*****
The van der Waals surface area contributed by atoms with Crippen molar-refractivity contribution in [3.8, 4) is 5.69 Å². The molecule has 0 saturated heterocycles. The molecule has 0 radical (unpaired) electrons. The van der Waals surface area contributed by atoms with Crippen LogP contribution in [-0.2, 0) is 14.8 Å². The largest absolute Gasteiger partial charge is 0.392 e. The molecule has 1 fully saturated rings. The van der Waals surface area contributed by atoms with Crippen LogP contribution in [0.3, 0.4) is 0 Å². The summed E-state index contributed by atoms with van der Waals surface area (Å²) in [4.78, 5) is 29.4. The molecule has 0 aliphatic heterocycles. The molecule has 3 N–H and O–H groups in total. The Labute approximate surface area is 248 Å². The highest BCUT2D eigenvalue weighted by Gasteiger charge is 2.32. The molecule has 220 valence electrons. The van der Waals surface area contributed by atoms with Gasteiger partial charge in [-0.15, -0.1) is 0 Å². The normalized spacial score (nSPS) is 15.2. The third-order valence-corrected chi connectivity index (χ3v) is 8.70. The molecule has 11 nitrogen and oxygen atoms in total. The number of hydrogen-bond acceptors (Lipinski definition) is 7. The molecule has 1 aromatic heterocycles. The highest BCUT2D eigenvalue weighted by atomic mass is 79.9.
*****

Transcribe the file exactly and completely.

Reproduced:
The van der Waals surface area contributed by atoms with Crippen molar-refractivity contribution in [3.8, 4) is 5.69 Å². The molecule has 0 saturated heterocycles. The molecule has 0 radical (unpaired) electrons. The van der Waals surface area contributed by atoms with Crippen LogP contribution in [-0.2, 0) is 14.8 Å². The largest absolute Gasteiger partial charge is 0.392 e. The molecule has 1 fully saturated rings. The van der Waals surface area contributed by atoms with Crippen LogP contribution in [0.3, 0.4) is 0 Å². The summed E-state index contributed by atoms with van der Waals surface area (Å²) in [4.78, 5) is 29.4. The molecule has 0 aliphatic heterocycles. The molecule has 3 N–H and O–H groups in total. The Labute approximate surface area is 248 Å². The highest BCUT2D eigenvalue weighted by Gasteiger charge is 2.32. The molecule has 220 valence electrons. The van der Waals surface area contributed by atoms with Gasteiger partial charge in [-0.15, -0.1) is 0 Å². The normalized spacial score (nSPS) is 15.2. The third-order valence-corrected chi connectivity index (χ3v) is 8.70. The molecule has 11 nitrogen and oxygen atoms in total. The number of hydrogen-bond acceptors (Lipinski definition) is 7. The molecule has 1 aromatic heterocycles. The highest BCUT2D eigenvalue weighted by atomic mass is 79.9.